It is no news that musical works are protected by copyright beginning from the moment they are created, subject to originality. Generally, the law protects musical works in the same manner it protects your rights to books written by you, movies you produce, etc. These rights are legally known as intellectual property rights. Although called “intellectual property”, you do not need to be an intellectual in terms of academic prowess before you can enjoy legal protection. It is sufficient that you own the works in question.

In a musical work, intellectual property rights may belong to more than one person such as the actual songwriter, beat producer, singer, etc. depending on the particular circumstances. 

Any unauthorized use of works protected by copyright attracts legal remedy by way of damages. The person infringing your rights may decide to restrain himself upon being contacted and/or pay compensation in addition. In some cases, the person may opt to buy off the intellectual property rights of the owner in the works if the owner is willing to trade. It is usually when the person accused of copyright rights infringement fails to address the demands of the original owner of the work that recourse is had to the courts to mandate the person to comply. 

This was what allegedly played out recently when the news made the rounds that one Jude Nnam filed a N150M copyright infringement suit (FHC/L/CS/304/202) at the Federal High Court against the popular Emeka Okonkwo (E-Money), Five Star Music and Kingsley Chinweike Okonkwo (KCEE). According to The Nigeria Lawyer, Mr. Jude claims that the song titled ‘SOM TOO CHUKWU’ which he had composed in 2001 was surreptitiously included in the music album titled “CULTURAL PRAISE VOL.1″ by the trio without his consent and authorization. He claimed that the Defendants infringed on his rights by adapting, producing, distributing, marketing, advertising and publicly performing the song without his approval. 

As is expected in actions of this kind, Mr. Jude is also asking the court to compel the Defendants to render an account of the profits, income, and benefits generated from the adaptation, production, distribution, sale, advertisement, marketing, and performance of the song. Mr. Jude is also seeking an order of injunction against the Defendant’s regarding the song. 

E-Money is a popular Nigerian socialite who throws around his wealth publicly. From the allegations leveled above, copyright law seems to be knocking on his door for a compulsory “giveaway” by way of damages. “Compulsory” because an order for damages to be paid where such allegations are proved must be complied with. This is far from the usual voluntary splash of cash or giveaways he is known for, as described by the Grammys-winning Burna Boy in his famous track, “Odogwu”.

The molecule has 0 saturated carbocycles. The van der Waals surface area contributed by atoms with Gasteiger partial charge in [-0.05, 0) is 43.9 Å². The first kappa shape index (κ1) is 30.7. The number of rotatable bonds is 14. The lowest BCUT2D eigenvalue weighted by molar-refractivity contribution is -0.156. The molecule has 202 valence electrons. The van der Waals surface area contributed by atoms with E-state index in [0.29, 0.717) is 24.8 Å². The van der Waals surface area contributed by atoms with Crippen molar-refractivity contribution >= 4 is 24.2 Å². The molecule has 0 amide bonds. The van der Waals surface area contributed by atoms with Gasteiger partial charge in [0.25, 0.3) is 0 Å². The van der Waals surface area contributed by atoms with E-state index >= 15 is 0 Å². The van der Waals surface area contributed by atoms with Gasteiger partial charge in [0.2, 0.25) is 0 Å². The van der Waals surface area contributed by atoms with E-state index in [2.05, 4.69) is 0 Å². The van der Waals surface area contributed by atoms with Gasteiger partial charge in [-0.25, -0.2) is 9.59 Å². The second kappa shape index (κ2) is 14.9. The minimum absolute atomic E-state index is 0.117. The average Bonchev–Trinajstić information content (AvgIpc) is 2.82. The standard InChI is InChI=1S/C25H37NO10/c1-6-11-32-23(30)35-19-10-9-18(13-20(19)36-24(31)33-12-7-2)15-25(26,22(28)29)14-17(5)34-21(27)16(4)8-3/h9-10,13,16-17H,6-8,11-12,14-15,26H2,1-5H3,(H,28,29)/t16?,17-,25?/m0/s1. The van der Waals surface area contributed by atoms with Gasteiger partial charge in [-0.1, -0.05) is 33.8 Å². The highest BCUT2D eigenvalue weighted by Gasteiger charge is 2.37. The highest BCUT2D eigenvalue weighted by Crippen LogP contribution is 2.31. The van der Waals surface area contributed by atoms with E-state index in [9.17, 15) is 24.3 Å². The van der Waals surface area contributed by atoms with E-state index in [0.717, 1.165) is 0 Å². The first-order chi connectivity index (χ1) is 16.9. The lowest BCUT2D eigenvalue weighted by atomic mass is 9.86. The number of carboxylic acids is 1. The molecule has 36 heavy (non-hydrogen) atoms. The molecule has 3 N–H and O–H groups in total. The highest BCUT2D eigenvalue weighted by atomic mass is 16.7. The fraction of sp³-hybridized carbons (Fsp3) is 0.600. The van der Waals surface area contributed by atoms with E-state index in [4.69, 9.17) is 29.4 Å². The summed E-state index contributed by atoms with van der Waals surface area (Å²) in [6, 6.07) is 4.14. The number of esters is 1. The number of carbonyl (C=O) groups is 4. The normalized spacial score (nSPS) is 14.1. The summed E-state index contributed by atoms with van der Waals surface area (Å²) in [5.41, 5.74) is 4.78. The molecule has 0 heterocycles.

However, E-Money and his crew have a number of options available under the law. They may opt to defend the suit jointly. If any of them feels he has no business being joined in the suit, necessary action may be taken to have the name struck off by the Court. 

If the Defendants admit to the allegations, they may decide to have the matter privately resolved amicably by paying adequate compensation as may be agreed. 

But in the event that the Defendants believe strongly that the case against them is fuelled by mere allegations, and that the claims are frivolous, mischievous and gold-digging, they must take appropriate steps. It is not enough to call the bluff of Mr. Jude. E-Money and his crew are advised to seek the services of legal experts in intellectual property law to give a proper legal guide. Whichever option they are inclined to take, having an intellectual property lawyer by their side will guarantee that the matter receives the level of professional touch and closure it deserves. 


Featured Image Credit: TNL

Stephen Azubuike
Author: Stephen Azubuike
Stephen is a lawyer with expertise in Commercial Dispute Resolution and Technology Law practice. He is a Partner at Infusion Lawyers. He has successfully argued cases from the High Courts of various jurisdictions to the Appellate Courts on behalf of financial institutions, other corporate bodies and multinationals. He has worked with a number of startup tech companies. He tweets @siazubuike.